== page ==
Screening new-born babies for severe combined immunodeficiency could offer advantages from early treatment, according to a new analysis.
The German analysis suggests there is a "hint" of benefit from screening.
It says the accuracy of screening tests is yet to be determined. A trial in France is due to conclude next year.
The analysis was conducted by the German Institute for Quality and Efficiency in Health Care.
It says that in Germany screening would probably identify between 20 and 30 babies affected by the problems in a similar population of new-borns to the UK.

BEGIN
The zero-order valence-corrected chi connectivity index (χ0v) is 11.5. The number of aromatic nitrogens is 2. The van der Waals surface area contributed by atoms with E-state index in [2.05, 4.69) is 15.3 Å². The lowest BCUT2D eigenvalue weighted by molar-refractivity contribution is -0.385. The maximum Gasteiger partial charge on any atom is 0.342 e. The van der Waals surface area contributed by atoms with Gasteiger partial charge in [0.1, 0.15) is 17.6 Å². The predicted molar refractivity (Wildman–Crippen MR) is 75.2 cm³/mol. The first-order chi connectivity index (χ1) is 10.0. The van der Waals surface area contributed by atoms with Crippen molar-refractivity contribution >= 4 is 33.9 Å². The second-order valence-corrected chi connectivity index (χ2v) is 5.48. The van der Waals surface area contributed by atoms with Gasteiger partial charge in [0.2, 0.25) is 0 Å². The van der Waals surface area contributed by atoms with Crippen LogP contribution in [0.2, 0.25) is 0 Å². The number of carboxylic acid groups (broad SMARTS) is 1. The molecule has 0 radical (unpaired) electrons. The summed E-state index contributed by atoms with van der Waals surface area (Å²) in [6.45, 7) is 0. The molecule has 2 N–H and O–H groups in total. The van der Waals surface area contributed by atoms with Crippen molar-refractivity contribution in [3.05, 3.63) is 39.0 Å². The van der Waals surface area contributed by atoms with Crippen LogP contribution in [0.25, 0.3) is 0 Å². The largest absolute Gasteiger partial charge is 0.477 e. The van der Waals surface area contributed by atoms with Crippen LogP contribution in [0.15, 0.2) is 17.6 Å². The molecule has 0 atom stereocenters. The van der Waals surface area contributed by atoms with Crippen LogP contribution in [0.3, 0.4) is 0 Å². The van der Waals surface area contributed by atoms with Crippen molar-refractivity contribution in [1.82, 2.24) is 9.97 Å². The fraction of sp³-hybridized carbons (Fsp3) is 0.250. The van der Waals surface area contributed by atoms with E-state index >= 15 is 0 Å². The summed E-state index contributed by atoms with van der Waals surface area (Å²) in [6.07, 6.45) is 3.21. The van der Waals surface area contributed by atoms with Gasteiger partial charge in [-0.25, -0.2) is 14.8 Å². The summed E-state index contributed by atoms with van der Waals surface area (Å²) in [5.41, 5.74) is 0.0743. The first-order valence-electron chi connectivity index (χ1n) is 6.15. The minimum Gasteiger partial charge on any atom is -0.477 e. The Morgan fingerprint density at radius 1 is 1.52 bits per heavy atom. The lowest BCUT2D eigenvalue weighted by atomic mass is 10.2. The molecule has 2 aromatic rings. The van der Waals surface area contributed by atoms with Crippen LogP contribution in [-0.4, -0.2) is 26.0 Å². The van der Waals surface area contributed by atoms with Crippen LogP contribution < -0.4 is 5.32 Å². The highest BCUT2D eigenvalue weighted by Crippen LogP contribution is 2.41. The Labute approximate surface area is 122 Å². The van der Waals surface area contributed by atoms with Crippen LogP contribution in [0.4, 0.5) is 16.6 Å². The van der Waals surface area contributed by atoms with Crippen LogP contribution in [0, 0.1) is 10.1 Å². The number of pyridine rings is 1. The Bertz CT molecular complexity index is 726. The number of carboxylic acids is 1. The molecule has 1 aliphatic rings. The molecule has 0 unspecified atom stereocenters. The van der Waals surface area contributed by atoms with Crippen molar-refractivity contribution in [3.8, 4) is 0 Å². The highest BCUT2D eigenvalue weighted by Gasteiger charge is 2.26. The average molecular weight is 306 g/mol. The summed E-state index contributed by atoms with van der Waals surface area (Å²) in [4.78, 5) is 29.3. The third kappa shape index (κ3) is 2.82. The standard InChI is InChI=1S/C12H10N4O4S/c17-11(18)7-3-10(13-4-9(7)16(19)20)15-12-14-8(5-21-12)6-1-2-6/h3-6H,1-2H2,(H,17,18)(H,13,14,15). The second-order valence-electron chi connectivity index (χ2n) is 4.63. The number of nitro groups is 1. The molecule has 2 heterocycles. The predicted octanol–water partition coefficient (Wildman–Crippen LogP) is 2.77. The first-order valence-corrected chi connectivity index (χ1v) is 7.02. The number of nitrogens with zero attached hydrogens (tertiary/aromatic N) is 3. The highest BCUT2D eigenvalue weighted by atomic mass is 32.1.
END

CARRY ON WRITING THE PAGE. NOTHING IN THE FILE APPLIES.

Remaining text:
It refers to a study in the UK of the benefits of early treatment of infants.
The study, comparing two hospitals, found six deaths in a group of 60 babies who received treatment early in life. This compared with 29 deaths among 48 patients who started treatment later.
Similar results were found in a second study of early transplantation.
The report says: "Overall, a hint of a benefit of an earlier start of treatment with infection prophylaxis and subsequent stem cell transplantation can be derived from the data.
"The certainty of results is restricted by the study design (non-randomised and retrospective) and the incompleteness of data."
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